Scouting for a decision.
Many legal observers groaned when the U.S. Supreme Court agreed January 14 to hear an appeal of a New Jersey court ruling requiring the Boy Scouts of America to comply with a state law banning antigay discrimination in public accommodations. To them, the only reason the high court had to hear the case was to overturn the state court ruling.
But Evan Wolfson, who will argue the gay rights case before the court, is keeping a stiff upper lip. "I don't believe that the court's decision tells us anything about which way the court is leaning," insisted Wolfson, senior staff attorney at Lambda Legal Defense and Education Fund. "We don't know which four justices voted to hear the case, and we don't know why. They could still go either way."
Wolfson points out that doomsayers misjudged the same court in 1996, when it voted 6-3 to strike down a Colorado constitutional amendment banning the adoption of gay rights measures. "Many people feared that the court had taken the case just to make a point about [allowing antigay discrimination]," he said. "But they were wrong."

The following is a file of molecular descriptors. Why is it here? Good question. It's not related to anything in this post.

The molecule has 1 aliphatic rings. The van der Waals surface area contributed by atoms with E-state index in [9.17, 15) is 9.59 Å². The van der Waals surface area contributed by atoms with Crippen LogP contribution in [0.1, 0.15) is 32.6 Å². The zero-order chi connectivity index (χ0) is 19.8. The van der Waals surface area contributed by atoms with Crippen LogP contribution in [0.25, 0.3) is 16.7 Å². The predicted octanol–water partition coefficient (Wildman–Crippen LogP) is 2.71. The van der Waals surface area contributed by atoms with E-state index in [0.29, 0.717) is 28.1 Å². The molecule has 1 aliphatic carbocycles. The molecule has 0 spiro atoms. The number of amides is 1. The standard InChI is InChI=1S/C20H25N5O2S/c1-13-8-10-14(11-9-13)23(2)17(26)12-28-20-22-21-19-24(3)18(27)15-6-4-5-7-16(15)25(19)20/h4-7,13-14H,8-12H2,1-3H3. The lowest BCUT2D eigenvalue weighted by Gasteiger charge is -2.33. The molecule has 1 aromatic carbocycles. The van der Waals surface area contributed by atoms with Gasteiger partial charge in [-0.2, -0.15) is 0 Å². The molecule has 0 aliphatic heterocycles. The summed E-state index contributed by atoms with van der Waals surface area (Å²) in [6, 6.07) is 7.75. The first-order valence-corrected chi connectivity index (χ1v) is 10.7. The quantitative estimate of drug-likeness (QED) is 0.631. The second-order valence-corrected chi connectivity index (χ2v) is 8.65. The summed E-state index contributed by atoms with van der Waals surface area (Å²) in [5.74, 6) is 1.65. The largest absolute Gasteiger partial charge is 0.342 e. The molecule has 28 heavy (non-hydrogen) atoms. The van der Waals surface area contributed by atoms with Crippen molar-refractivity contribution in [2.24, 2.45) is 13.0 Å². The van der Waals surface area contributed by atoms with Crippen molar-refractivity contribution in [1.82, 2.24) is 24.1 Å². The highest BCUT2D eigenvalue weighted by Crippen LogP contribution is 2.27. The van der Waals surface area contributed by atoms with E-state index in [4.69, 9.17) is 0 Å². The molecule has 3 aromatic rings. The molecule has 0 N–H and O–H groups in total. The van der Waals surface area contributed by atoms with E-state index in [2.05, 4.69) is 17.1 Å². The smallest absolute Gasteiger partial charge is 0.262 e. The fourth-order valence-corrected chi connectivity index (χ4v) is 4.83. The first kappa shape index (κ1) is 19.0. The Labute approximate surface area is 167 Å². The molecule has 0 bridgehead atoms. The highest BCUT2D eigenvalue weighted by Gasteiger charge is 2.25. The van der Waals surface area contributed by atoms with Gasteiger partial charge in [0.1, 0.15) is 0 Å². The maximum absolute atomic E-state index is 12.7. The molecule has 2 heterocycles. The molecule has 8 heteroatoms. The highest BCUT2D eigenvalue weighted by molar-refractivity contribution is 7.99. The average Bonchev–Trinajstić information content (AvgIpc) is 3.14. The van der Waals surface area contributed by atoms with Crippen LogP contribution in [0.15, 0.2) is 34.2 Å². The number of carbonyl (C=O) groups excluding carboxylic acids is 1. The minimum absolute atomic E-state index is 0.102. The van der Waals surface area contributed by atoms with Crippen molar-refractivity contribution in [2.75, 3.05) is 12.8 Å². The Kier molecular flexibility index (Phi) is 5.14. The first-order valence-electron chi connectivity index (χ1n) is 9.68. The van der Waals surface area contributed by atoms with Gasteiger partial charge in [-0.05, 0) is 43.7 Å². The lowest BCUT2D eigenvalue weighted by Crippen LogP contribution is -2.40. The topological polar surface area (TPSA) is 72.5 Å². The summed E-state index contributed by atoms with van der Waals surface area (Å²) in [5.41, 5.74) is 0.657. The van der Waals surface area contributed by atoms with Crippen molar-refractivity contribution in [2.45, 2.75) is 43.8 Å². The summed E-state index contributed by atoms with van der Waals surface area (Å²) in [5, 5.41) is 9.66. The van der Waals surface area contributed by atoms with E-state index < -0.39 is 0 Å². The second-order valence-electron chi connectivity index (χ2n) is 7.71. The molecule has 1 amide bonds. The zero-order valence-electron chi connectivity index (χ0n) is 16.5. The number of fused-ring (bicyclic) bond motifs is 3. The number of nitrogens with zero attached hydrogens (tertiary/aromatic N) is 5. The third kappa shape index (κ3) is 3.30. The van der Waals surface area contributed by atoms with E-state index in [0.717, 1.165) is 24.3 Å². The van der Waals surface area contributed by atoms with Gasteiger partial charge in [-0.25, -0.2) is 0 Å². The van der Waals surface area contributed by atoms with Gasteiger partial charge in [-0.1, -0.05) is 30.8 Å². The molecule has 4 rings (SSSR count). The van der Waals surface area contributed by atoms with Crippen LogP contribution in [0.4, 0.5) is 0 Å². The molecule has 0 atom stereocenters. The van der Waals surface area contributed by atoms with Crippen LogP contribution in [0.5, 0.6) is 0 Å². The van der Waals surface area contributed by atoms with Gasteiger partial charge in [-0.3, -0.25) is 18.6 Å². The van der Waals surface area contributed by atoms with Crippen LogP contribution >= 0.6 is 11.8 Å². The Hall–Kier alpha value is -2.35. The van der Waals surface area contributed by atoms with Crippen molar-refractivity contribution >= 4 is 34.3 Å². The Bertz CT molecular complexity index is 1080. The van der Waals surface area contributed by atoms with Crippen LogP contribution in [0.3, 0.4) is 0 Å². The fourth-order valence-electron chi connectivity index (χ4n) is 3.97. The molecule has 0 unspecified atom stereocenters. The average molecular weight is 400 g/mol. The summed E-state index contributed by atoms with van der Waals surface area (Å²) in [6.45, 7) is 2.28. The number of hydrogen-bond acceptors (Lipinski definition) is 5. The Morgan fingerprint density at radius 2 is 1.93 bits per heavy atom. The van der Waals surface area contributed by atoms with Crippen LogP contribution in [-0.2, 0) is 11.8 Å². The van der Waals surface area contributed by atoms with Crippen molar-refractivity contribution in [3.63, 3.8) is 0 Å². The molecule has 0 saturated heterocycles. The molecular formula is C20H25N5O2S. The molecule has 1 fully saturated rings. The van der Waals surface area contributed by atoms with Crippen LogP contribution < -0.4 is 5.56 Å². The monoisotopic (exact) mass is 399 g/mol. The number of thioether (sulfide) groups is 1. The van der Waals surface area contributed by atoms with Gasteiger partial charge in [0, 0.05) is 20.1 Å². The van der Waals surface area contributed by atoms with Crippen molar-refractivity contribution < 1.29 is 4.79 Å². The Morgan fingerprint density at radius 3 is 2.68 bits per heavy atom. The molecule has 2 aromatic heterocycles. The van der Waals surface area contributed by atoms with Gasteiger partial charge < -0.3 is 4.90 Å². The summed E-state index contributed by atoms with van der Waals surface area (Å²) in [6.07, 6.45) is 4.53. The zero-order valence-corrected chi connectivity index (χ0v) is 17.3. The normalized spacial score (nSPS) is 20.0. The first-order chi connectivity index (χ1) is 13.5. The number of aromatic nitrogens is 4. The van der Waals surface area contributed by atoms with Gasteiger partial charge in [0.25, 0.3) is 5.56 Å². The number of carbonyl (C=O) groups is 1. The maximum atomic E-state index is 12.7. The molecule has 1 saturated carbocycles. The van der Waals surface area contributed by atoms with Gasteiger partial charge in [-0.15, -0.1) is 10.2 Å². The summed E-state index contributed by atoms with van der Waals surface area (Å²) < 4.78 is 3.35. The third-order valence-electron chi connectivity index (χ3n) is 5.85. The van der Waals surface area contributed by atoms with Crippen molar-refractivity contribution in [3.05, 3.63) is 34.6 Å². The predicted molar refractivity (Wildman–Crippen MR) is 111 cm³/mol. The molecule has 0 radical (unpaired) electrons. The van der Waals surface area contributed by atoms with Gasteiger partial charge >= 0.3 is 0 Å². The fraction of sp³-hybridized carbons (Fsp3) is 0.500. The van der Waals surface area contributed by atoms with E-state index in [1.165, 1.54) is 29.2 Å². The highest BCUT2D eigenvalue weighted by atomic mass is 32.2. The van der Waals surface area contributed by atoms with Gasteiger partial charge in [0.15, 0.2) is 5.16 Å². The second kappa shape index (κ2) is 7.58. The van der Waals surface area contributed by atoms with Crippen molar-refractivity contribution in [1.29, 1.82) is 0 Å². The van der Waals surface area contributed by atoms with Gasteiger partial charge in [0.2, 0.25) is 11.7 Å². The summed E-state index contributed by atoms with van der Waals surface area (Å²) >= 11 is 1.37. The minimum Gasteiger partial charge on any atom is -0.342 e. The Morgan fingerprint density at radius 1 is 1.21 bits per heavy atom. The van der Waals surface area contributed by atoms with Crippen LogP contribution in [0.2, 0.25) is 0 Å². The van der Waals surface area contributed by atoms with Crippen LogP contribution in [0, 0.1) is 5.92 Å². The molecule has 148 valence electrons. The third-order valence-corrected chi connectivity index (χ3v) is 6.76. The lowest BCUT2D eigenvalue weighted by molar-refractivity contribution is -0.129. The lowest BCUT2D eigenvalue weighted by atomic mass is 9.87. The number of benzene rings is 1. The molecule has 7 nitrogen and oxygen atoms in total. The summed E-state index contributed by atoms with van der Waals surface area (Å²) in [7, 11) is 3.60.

Wolfson believes the court will be reluctant to allow the Boy Scouts to discriminate against gay men and lesbians, in part because it would mean repealing decades of civil rights law. "Is the court really going to roll back the clock to the day when private organizations and clubs could essentially assert that they could do whatever they wanted to their minority members on the grounds of free speech?" he asked. "The Boy Scouts are trying to undermine a long line of cases that mandate the inclusion of women and racial minorities in private organizations. This is a gay rights case with implications for almost everybody in America."
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|Publication:||The Advocate (The national gay & lesbian newsmagazine)|
|Article Type:||Brief Article|
|Date:||Feb 29, 2000|
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